For over 200 years, the Coast Guard has filled the roll as our Nation’s first responder to threats in the maritime environment – both domestic and foreign. Aside from conducting general law enforcement, maritime law enforcement personnel prevent, deter, and respond to illicit activities such as terrorism, illegal entry, smuggling, piracy, as well as enforce federal laws protecting the United States’ living marine resources.
With eight of the top 10 most violent nations residing in the Western Hemisphere and transnational organized crime networks acting as non-state actors, relationships between America’s military services and law enforcement agencies with their counterparts throughout the region are more important than ever. And, every Coast Guard port call is an opportunity to build and nurture those critical partnerships.
Sometimes a person gets a weird feeling in the pit of their stomach because there is more to a situation than meets the eye. This feeling is commonly referred to as a person’s “sixth sense.” Coast Guard boarding officers are trained to follow that “sixth sense” while they’re conducting counter narcotics operations in the Eastern Pacific and Caribbean Basin. That’s exactly what happened to Petty Officer Matthew Baasch and a boarding team from the Cutter Bertholf when they climbed aboard the fishing vessel Goliat I off the coast of Colombia on June 28.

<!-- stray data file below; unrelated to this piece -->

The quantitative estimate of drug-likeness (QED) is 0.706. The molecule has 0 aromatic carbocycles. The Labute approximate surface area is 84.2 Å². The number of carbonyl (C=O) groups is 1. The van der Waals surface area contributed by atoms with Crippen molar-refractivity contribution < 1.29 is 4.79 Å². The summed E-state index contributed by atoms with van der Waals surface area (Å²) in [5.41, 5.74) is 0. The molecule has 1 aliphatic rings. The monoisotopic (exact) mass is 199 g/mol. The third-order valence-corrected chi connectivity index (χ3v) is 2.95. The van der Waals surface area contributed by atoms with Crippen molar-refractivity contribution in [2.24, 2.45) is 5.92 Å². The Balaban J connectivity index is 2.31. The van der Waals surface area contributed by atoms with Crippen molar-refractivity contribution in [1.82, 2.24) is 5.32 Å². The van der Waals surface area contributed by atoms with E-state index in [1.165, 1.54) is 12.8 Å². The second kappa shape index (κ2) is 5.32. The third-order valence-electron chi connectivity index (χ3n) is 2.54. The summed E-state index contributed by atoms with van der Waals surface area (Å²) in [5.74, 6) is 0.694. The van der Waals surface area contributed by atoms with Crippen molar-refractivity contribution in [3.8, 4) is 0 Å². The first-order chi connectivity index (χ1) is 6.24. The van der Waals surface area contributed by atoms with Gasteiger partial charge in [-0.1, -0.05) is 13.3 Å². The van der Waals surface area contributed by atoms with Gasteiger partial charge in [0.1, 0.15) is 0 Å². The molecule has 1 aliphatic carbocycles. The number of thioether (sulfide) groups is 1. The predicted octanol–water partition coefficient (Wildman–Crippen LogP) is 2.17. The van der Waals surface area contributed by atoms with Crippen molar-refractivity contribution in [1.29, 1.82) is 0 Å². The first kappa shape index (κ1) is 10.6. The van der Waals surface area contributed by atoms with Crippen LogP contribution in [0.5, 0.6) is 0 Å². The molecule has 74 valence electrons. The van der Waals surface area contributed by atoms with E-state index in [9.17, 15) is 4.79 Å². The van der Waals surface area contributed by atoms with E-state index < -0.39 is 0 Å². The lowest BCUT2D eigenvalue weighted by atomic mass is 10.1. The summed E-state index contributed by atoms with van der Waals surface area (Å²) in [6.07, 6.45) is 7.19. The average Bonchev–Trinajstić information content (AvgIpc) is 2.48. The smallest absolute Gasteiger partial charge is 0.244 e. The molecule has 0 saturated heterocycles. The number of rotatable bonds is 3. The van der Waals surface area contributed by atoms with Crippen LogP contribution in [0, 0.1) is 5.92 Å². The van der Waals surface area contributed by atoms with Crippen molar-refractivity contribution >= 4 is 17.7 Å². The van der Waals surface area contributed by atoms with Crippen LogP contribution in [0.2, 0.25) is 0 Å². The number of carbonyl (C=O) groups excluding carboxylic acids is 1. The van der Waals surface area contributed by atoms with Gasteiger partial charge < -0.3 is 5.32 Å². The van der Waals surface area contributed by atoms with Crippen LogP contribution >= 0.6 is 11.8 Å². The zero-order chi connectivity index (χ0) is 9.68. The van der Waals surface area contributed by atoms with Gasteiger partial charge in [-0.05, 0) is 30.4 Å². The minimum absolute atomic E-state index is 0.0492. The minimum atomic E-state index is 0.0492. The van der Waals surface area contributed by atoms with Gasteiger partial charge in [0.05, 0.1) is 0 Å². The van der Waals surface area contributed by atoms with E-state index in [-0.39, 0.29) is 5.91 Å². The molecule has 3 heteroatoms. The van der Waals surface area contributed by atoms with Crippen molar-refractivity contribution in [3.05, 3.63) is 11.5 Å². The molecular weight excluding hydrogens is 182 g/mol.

Petty Officer 2nd Class Blake Wagner (left) and Lt. j.g. Eric Watkins of Pacific Area Tactics and Law Enforcement Team stand ready for training taking place on Coast Guard Island, Aug. 16, 2011. An Air National Guard aircrew assisted the MSST 91104 unit and four members of PACTACLET train for an upcoming deployment to the